The Upper Minnesota River Meander Arts Crawl to be held on October 3, 4 & 5th, 2014 has become recognized statewide as a successful regional arts event with staying power.  Meander organizers often have visitors from other parts of the state inquire about how the event works and asking permission to copy successful elements of the annual self-guided tour of artist studios which features 45 local artists from 5 counties in western Minnesota.   There are many ingredients to the Meander’s success, but at the core, it is the combined leadership and cooperation between local artists, local government and the business community that have made the Meander what it is today.

The Meander is governed by a volunteer steering committee of artists who start meeting in December to plan the Art Crawl which is held in the first weekend of October every year.  The steering committee consists of 6 to 10 artists who are involved with the Meander.  Participation in the steering committee is open to any of the 45 or so artists who are approved Meander artists.  Minutes and meeting summaries of the regular meetings are distributed to the rest of the group via email. 

The role of the Meander steering committee is to establish and oversee the budget, to choose the featured Meander Artist for the event and to oversee and approve the creation of the annual brochure and poster. The Meander Steering committee also helps to distribute the posters and brochures, thank the sponsors and pass along information to other artists and sponsors involved in the event.  Finally, the artists discuss and set the policies regarding who is allowed to be included in the event from year to year.

“Artist control is a fundamental feature of the Meander,” according to Kristi Fernholz of the Upper Minnesota Regional Development Commission (UMVRDC).  “The artists don’t want to get in a situation that they have seen happen with other art crawls and art fairs where non artist participants end up with controlling interests which often can diminish the artistic integrity of the event,” she added.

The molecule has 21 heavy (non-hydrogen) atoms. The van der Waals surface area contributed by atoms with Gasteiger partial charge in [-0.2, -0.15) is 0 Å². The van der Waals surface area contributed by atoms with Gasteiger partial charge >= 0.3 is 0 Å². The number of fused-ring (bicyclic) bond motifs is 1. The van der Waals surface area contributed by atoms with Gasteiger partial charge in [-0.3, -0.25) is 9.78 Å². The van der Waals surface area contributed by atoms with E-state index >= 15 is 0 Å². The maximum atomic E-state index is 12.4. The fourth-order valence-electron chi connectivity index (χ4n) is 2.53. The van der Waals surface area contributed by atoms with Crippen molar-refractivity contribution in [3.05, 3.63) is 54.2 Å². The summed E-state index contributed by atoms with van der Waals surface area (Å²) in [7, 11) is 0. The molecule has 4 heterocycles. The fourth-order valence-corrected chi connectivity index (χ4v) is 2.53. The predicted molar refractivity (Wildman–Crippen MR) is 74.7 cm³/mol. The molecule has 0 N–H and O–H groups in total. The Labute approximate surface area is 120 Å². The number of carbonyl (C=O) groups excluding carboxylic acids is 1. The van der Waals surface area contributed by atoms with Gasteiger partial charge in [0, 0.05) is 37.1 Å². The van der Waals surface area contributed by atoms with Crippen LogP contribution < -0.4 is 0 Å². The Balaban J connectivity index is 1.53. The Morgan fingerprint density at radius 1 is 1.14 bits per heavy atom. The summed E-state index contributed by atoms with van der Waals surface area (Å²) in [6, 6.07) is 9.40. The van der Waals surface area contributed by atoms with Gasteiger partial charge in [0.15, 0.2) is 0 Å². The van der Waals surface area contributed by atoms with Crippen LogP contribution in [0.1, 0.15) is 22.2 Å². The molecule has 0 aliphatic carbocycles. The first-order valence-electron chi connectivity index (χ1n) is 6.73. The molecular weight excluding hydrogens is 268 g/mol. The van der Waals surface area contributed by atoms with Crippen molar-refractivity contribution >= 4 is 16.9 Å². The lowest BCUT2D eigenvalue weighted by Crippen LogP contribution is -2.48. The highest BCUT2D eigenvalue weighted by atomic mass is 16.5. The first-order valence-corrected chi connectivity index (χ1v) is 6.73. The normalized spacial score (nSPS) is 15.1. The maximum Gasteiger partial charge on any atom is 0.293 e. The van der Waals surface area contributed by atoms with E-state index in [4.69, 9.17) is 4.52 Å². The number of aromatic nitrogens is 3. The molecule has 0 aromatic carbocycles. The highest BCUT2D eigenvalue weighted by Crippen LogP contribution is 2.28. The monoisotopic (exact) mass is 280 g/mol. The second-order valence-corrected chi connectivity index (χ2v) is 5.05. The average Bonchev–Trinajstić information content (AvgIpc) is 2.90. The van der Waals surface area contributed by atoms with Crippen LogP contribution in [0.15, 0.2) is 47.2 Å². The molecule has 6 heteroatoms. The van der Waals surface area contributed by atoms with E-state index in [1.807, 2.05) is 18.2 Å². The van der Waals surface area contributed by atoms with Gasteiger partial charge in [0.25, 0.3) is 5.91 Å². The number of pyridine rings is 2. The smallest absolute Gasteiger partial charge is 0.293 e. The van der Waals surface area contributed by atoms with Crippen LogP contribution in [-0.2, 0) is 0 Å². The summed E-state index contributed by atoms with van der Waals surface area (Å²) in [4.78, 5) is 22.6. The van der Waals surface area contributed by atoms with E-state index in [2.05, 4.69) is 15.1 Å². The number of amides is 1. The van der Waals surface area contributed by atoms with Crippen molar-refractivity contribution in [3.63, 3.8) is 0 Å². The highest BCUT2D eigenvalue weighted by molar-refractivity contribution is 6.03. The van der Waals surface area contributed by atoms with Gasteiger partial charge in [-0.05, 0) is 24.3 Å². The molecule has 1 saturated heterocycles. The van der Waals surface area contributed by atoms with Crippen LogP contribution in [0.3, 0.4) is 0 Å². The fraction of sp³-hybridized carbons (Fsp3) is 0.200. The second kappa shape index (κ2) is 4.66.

Another key to the success of the Meander lies in the participation of the UMVRDC, which provides administrative assistance to the steering committee and helps with follow through on artist recommendations between meetings.  Fernholz, herself a Meander artist, also works at the UMVRDC and thus serves as a vital link between the artists and the administrative functions that are required for any successful event.  “We (the UMVRDC) keep track of and disperse the funds in a transparent manner,” said Fernholz.  “We make sure the bills are paid and the the “i” are dotted and “t’s” are crossed.  We make sure that local county commissioners, municipalities and sponsors are kept informed about the event.  It is an essential function,” she added.

The final key component to the Meander’s success lies with the private sector support from area businesses and from non profit and municipal support from area Economic Development Authorities, Convention and Visitors Bureaus and Arts organizations.  “Everything is built around contributions from these businesses and organizations, “ explains Fernholz.   “The artists have to pay to be a part of the Meander, but their investment is magnified three fold by contributions from sponsors and that makes it possible for us to collectively market the event and the region.”

In the end, the Meander can be described as a “win, win, win” event.  The artists maintain artistic control and have created a collective platform to market their creations.  Regional government in the form of the UMVRDC, is able to grow a regional sense of identity and promote regional tourism through the event.  The local business community, economic development organizations and art groups are able to generate traffic and awareness with an eager consumer in a way that does not happen during the rest of the year.

For more information, a  free brochure detailing the locations of the Meander studios will be sent to anyone who calls 1-866-866-5432. The brochure can also be downloaded from the web at: www.artsmeander.com. More information can also be found on the Meander Facebook page at www.facebook.com/MeanderArtCrawl.